Many puppy owners search for ways for getting a new puppy to eat their food. It can be worrying when puppies seem disinterested in the food they are offered, especially when they are first settling in.
If your puppy isn’t eating all of the food offered, there are 3 main possibilities:
- Your puppy is already receiving enough food for adequate growth
- Your puppy’s appetite could be reduced due to a medical problem
- Your puppy is just a bit on the fussy side
Getting a new puppy to eat is vital for growth, but it is important to look at the underlying reason as to why he or she is not finishing the food.
Your Puppy may Already have Adequate Nutrition for Growth
The nutritional guidelines set out by premium pet food manufacturers, such as Black Hawk, are based on the average nutritional requirements for a puppy of a certain weight and size, but there is some individual variation due to genetics and metabolic rate.
The best way to determine if your puppy is receiving adequate nutrition is to look at the body condition score. At regular health checks, your vet will be able to determine if your puppy is receiving adequate nutrition.
Generally, your puppy should have a slightly narrower waist than the rib-cage, the skeleton should have some muscle coverage and the individual rib bones should not be visible.
Reduced Appetite Due to a Medical Problem
If your puppy is thin with obvious bony protrusion and poor muscle development then undernutrition is a possible cause, but there could be medical reasons too.
One common problem that needs to be ruled out is gastrointestinal parasites such as coccidiosis, gastrointestinal worms and giardia. Sometimes, but not always, these problems are coupled with diarrhoea. A faecal flotation test can be carried out by your veterinarian to determine if gastrointestinal parasites are a problem in your pet. A poo sample is collected which is either tested at the vet clinic itself, or a laboratory and results are normally available within 24 hours.
If your puppy is not energetic and seems lethargic between sleeps, then it is important to have your vet assess him or her for any other issues causing poor appetite. There are some infectious diseases, congenital problems and metabolic issues which can cause a poor appetite in puppies and this needs to be carefully investigated. Further testing to rule out a medical issue may involve infectious disease screening, blood tests, imaging (x-rays/ultrasound) and urine testing.
How to Get a Fussy Puppy to Eat
When you first bring home your new puppy, unless advised otherwise by your vet, it’s a good idea to continue with the diet that the puppy is currently on, before slowly transitioning onto a premium puppy diet such as Black Hawk.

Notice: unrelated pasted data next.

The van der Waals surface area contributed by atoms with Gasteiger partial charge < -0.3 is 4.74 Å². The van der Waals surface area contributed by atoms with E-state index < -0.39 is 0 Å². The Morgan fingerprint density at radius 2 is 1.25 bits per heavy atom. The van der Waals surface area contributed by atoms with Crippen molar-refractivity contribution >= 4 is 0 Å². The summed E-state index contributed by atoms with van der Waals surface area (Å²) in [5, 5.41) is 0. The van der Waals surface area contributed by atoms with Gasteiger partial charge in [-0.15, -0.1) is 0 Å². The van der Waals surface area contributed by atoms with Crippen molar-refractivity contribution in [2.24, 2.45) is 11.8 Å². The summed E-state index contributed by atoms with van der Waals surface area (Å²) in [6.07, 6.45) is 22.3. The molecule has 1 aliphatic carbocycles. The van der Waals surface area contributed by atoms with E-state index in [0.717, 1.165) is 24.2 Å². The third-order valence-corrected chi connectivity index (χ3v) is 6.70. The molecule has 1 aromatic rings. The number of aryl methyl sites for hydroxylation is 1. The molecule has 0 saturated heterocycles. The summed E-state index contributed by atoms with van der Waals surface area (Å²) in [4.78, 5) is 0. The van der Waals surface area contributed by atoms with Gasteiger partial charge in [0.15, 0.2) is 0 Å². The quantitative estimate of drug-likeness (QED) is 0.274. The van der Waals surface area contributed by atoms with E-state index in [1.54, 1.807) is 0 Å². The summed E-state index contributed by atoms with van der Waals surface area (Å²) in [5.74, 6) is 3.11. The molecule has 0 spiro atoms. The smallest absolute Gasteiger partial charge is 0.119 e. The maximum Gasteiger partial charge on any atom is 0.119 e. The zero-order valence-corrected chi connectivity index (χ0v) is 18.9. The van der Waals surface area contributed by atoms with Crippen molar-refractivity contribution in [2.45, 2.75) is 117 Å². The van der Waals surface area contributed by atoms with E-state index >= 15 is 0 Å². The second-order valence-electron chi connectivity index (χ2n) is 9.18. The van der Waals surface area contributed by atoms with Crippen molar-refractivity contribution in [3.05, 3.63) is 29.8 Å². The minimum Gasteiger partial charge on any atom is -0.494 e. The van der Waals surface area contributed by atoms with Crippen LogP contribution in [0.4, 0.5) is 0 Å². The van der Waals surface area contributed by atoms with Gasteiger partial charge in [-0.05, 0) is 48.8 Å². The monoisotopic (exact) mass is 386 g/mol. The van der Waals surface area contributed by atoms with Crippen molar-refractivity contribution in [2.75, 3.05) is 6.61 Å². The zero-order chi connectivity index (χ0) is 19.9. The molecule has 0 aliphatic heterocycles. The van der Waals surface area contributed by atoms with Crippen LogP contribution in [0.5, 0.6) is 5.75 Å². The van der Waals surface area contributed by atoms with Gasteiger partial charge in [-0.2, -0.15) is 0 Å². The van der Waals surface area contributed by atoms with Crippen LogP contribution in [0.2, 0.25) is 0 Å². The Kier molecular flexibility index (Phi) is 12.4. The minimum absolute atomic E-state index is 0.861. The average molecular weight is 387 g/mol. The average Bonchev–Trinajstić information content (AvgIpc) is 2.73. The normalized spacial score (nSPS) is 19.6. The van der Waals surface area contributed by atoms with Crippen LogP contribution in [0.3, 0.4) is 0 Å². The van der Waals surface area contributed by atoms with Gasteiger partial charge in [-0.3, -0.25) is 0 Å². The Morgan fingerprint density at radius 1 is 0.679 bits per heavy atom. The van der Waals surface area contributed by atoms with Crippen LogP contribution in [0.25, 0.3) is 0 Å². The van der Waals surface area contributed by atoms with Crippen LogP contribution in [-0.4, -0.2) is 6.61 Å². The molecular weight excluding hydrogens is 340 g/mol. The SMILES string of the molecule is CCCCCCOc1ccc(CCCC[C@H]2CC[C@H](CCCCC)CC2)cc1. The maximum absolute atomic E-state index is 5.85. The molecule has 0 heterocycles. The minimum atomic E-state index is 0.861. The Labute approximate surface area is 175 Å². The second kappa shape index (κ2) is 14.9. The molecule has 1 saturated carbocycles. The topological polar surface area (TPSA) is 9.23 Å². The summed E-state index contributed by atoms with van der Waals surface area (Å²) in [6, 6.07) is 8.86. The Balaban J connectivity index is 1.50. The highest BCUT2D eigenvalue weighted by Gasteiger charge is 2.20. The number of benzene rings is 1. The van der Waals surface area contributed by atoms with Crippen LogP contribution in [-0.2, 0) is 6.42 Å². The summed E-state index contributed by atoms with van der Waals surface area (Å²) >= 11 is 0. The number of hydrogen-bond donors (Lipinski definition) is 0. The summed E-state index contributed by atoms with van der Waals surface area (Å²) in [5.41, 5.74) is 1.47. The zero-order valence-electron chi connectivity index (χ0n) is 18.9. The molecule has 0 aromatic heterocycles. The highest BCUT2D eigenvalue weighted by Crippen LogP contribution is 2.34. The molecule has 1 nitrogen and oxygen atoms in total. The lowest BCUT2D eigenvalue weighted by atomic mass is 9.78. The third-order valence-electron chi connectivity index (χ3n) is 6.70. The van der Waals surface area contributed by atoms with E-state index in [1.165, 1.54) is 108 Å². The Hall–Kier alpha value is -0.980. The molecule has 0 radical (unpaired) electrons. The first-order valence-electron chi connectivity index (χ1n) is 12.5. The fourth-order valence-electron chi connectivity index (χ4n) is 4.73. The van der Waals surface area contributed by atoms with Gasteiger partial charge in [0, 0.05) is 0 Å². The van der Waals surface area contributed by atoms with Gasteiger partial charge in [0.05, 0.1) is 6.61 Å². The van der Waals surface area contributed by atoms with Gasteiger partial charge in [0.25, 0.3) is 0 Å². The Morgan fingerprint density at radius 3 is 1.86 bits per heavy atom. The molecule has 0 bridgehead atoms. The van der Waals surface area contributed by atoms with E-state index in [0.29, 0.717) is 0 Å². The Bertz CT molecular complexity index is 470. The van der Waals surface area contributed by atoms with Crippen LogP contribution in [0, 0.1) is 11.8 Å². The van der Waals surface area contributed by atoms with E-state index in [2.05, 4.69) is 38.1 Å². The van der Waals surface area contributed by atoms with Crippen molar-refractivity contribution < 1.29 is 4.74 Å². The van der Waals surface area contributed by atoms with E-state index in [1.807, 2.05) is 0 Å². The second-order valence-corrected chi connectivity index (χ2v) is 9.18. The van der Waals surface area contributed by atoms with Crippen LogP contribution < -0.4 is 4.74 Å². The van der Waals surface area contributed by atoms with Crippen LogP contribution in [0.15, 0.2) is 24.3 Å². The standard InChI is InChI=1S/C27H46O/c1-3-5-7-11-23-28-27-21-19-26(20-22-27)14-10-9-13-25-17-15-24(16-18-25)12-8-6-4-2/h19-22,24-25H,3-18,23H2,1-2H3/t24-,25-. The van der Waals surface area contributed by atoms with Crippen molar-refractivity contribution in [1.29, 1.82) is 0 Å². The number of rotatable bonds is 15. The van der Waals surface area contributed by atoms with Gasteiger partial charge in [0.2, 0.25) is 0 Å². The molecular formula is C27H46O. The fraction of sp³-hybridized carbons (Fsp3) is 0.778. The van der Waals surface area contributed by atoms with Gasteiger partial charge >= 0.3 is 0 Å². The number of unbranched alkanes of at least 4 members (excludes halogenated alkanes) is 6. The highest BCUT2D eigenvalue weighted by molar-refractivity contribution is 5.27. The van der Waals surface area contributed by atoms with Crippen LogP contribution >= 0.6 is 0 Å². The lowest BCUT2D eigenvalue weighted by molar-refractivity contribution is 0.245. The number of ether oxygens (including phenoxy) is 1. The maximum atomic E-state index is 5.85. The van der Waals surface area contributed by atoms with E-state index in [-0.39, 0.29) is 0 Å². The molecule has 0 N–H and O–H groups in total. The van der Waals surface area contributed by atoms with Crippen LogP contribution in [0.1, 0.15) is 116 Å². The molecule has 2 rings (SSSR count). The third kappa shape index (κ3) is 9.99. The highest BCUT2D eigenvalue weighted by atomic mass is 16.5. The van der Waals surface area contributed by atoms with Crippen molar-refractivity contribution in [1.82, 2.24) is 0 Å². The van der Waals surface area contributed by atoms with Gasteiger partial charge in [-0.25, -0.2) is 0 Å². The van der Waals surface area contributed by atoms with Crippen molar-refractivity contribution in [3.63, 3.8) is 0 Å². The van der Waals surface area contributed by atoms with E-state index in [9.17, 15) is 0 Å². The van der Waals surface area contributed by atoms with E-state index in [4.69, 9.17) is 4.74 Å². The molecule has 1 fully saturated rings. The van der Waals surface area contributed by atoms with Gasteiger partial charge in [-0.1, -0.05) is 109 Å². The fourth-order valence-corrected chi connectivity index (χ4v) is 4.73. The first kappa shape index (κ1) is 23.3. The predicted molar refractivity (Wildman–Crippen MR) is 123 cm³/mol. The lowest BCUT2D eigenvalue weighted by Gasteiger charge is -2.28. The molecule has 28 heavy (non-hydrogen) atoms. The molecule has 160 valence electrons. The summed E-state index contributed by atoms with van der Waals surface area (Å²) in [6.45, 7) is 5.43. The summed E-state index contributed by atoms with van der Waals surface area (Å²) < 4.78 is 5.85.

Arriving at a new home without your mum and siblings can be stressful if that is all your puppy has known so far.
Stress can affect appetite, so if your vet has assessed your puppy as healthy, allow 1-2 days of settling in before a steady feeding routine is established.
Make sure that food is offered in a safe, quiet and secure location, so that your puppy is set up for success from the start. Having strict times where food is only offered for 10 minutes at a time can cause anxiety for a young puppy who is trying to adjust to the new surroundings.
Be flexible and work out your puppy’s preferences for eating times and then establish a suitable routine.
Sometimes the puppy is being fussy at meal time because too many treats have been offered leading up to the meal as positive reinforcement treats. Be sure to make sure that treats do not make up more than 10% of the diet, or you will find appetite is affected, which can then affect the nutritional intake. So, remember to feed your puppy when he or she is hungry.
Additional Tips on Encouraging our Puppy to Eat
Tasty yet healthy ‘toppers’, such as a small amount of cooked shredded chicken breast, can be added to your puppy’s kibble to help stimulate eating initially for a fussy pup. Remember that the majority of your puppy’s food should be a balanced premium food, so don’t overdo it.
Most importantly, eating should be an enjoyable time for both you and your puppy and great nutrition helps to establish a strong bond and trust that will last a life-time. Once you begin to learn what your puppy’s normal eating habits are, it is fairly obvious when he or she has a reduced appetite.
Puppy’s can become dehydrated and develop a low blood sugar faster than adult dogs, so be sure to seek veterinary attention if your puppy seems unwell.
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